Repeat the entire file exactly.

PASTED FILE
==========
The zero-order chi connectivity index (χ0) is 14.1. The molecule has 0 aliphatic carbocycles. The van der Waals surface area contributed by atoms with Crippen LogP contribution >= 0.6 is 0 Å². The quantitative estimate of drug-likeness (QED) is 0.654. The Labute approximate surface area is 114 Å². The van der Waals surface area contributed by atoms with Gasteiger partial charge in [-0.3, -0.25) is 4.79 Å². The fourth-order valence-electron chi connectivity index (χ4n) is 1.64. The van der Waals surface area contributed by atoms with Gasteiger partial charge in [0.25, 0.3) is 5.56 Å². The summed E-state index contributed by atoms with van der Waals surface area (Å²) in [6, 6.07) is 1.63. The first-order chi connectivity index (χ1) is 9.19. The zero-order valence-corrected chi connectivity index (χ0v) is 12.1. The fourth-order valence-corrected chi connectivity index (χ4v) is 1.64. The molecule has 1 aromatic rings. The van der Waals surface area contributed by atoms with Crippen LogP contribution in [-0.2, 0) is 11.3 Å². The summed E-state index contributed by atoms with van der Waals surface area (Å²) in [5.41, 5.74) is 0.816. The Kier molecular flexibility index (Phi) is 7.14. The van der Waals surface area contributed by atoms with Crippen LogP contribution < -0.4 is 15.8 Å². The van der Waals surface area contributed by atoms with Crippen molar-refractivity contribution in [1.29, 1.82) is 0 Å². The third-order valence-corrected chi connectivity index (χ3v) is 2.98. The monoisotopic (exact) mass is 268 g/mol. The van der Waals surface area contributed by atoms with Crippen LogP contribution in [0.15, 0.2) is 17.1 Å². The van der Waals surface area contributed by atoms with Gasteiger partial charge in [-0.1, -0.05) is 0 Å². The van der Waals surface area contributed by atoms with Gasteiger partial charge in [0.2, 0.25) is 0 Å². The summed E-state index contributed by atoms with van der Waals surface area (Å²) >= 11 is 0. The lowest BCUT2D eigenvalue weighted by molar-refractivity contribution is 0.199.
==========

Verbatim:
The zero-order chi connectivity index (χ0) is 14.1. The molecule has 0 aliphatic carbocycles. The van der Waals surface area contributed by atoms with Crippen LogP contribution >= 0.6 is 0 Å². The quantitative estimate of drug-likeness (QED) is 0.654. The Labute approximate surface area is 114 Å². The van der Waals surface area contributed by atoms with Gasteiger partial charge in [-0.3, -0.25) is 4.79 Å². The fourth-order valence-electron chi connectivity index (χ4n) is 1.64. The van der Waals surface area contributed by atoms with Gasteiger partial charge in [0.25, 0.3) is 5.56 Å². The summed E-state index contributed by atoms with van der Waals surface area (Å²) in [6, 6.07) is 1.63. The first-order chi connectivity index (χ1) is 9.19. The zero-order valence-corrected chi connectivity index (χ0v) is 12.1. The fourth-order valence-corrected chi connectivity index (χ4v) is 1.64. The molecule has 1 aromatic rings. The van der Waals surface area contributed by atoms with Crippen LogP contribution in [-0.2, 0) is 11.3 Å². The summed E-state index contributed by atoms with van der Waals surface area (Å²) in [5.41, 5.74) is 0.816. The Kier molecular flexibility index (Phi) is 7.14. The van der Waals surface area contributed by atoms with Crippen LogP contribution < -0.4 is 15.8 Å². The van der Waals surface area contributed by atoms with Crippen molar-refractivity contribution in [1.29, 1.82) is 0 Å². The third-order valence-corrected chi connectivity index (χ3v) is 2.98. The monoisotopic (exact) mass is 268 g/mol. The van der Waals surface area contributed by atoms with Crippen LogP contribution in [0.15, 0.2) is 17.1 Å². The van der Waals surface area contributed by atoms with Gasteiger partial charge in [-0.1, -0.05) is 0 Å². The van der Waals surface area contributed by atoms with Gasteiger partial charge in [0.2, 0.25) is 0 Å². The summed E-state index contributed by atoms with van der Waals surface area (Å²) >= 11 is 0. The lowest BCUT2D eigenvalue weighted by molar-refractivity contribution is 0.199.